3 charged in scuffle at Calgary pro-Palestinian rally


Three pro-Palestinian activists were charged with assault stemming from a rally for Gaza in Calgary that turned violent.

Hundreds of pro-Palestinian activists had converged July 18 outside City Hall in the western Canada city when a small group of pro-Israel demonstrators gathered across the street. A series of scuffles broke out and three people were assaulted.

On Tuesday, Aziz Mohammad Madi, 18, was charged with two counts of assault, according to Sunmedia, while Arlsan Khan, 27, and a 16-year-old who cannot be named under Canadian lawn are each facing one count. All three are scheduled to appear in court on Sept. 15.

It took police nearly a month to press charges because of the complexity of the investigation, Inspector Cliff O’Brien told Sunmedia.

“One of the challenges with an investigation like this is you have several hundred people who are very passionate and emotional,” he said. “And there are thousands of images out there, including video.”

Charges are also expected against a fourth man, whom police have identified but not yet found.

Vandal gets probation for spray-painting swastikas


A man who spray-painted anti-Semitic slogans on three Jewish sites in Calgary was sentenced to 18 months probation.

Anti-Jewish graffiti and swastikas were painted on a Holocaust memorial and synagogues in the largest city in the Canadian province of Alberta in November 2009.

The man, who cannot be named under Canadian law because he was a teenager at the time of the offenses, was caught in Winnipeg in March 2010 and returned to Calgary. He was charged with inciting public hatred as well as with mischief to a place of religious worship motivated by hate—the first time that charge had been laid in Calgary.

He pleaded guilty to the charges and admitted he had been a member of a white supremacist group. During sentencing, he met with two Holocaust survivors who explained the impact of his crimes on them. His lawyer said the young man no longer belongs to any neo-Nazi groups.

In addition to probation, the man was ordered to complete 150 hours of community service.

Canadian teen wanted for anti-Semitic graffiti


Calgary police have issued a Canada-wide arrest warrant for an 18-year-old male over a slew of spray-painted anti-Semitic messages.

The racist graffiti on mailboxes, signs at synagogues and a memorial for Holocaust survivors, which surfaced last November, included swastikas and the words “kill Jews” and “six million more.”

The teen is facing charges of mischief to property, as well as hate-related charges of mischief to a place of religious worship and inciting public hatred.

Canadian youth protection laws prohibit naming the suspect, who was 17 when the offenses occurred.

Police believe the teen may have ties to local racist groups.

“We believe that he is involved with racist groups within this city,” Police Supt. Trevor Daroux told the Calgary Herald. “I won’t say which one because I won’t give them the credibility.”

The Calgary Jewish Community Council praised the police for their diligence in the case.

“These charges send a very strong message that Calgary does not tolerate anti-Semitism or racism of any kind,” Adam Singer, the council’s vice president, told CBC News.

Dancing the Chai Life


When Sarah Sommer started the Chai Folk Ensemble with eight other young girls in 1964, she had modest expectations. The young women practiced Israeli folk dancing in Sommer’s basement in Winnipeg, Canada, stepping in time to recorded music. When they started performing for live audiences in 1967, the recorded music was replaced with a live musician — the mainstay of all folk performances — an accordion player.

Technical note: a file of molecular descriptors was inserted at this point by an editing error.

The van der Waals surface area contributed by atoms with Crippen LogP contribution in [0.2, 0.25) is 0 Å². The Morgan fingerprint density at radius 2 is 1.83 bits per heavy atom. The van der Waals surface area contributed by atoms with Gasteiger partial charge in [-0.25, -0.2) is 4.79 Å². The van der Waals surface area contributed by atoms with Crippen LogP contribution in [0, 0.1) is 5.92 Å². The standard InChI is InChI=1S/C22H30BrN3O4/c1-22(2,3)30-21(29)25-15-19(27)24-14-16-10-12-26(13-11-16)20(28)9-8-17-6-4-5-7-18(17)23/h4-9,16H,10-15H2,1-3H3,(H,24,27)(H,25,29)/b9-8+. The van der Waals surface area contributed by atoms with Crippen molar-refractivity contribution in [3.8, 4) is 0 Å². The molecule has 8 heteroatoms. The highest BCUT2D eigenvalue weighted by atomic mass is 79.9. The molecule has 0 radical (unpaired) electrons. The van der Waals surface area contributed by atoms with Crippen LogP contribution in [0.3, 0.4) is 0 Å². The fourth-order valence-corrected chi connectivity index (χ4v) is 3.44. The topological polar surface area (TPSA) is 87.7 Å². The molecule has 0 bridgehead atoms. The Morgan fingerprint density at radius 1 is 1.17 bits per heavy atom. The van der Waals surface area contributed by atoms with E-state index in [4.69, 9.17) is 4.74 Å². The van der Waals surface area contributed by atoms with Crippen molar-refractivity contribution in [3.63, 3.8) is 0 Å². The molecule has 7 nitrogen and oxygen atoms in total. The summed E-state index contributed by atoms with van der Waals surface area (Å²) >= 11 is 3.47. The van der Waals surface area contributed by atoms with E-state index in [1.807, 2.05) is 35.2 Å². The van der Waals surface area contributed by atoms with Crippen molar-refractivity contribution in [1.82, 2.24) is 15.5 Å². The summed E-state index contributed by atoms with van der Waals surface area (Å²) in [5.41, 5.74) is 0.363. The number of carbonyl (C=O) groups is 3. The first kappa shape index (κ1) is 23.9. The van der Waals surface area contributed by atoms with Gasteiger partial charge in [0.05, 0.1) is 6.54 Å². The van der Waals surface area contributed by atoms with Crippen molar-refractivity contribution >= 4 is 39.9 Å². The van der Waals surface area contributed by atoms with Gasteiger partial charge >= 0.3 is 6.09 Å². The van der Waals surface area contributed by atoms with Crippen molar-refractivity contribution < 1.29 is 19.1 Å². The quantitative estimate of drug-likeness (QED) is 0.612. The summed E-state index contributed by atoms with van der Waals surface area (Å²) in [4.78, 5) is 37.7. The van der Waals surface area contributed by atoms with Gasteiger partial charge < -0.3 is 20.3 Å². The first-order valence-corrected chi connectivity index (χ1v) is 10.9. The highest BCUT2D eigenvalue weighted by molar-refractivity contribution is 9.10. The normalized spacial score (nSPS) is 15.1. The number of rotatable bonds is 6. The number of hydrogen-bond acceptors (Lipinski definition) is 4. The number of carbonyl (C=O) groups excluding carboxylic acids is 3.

Now, 40 years later, The Sarah Sommer Chai Folk Ensemble (Sommer died in 1969) is no longer dancing in basements or clicking their heels to accordion music. The nonprofit troupe is run by a board of directors and has a full artistic staff, including costume designers, choreographers from Israel and Argentina, and a technical team that ensures that Sommer’s Israeli folk-dancing vision stays alive. The troupe itself now numbers 47 — including eight vocalists, nine musicians and 20 dancers. They perform in large venues all over the world.

“I don’t think that Sommer ever imagined that it would be as large or survive as long as it had,” said Reeva Nepon, the ensemble’s administrative director. “It really is unique to North America because there are no other [folk] groups this large that have live accompaniment — you won’t find our dancers dancing to recorded music.”

The group’s repertoire has also expanded. They use the dances to tell the story of Jewish communities all over the world, incorporating, Chasidic, klezmer, Israeli and Yiddish influences to give a terpsichorean voice to far-flung communities such as Yemen or Morocco.

At their upcoming Los Angeles performance, for example, the show will close with the dance “Chasida” — the Hebrew word for stork. The dance depicts “Operation Exodus” — the mass migration of Ethiopian Jews to Israel in the late 1980s. In the dance, the performers, wearing sackcloth coats, make their way to the Promised Land. There they shake off their coats and hold them high above their heads, revealing the pristine white dresses worn underneath, and a moment of heart-soaring joy.

“The whole stage lights up and it is so explosive, and so powerful,” said Tracy Kasner-Greaves, Chai’s artistic director. “The performers beam and glow from the stage.”

The Sarah Sommer Chai Folk Ensemble will start its first tour of Southern California on Feb. 10 at the Fred Kavli Theatre for Performing Arts, Thousand Oaks Civic Arts Plaza, 2100 Thousand Oaks Blvd., at 7:30 p.m. For tickets ($18-$54) call (805) 449-2787.

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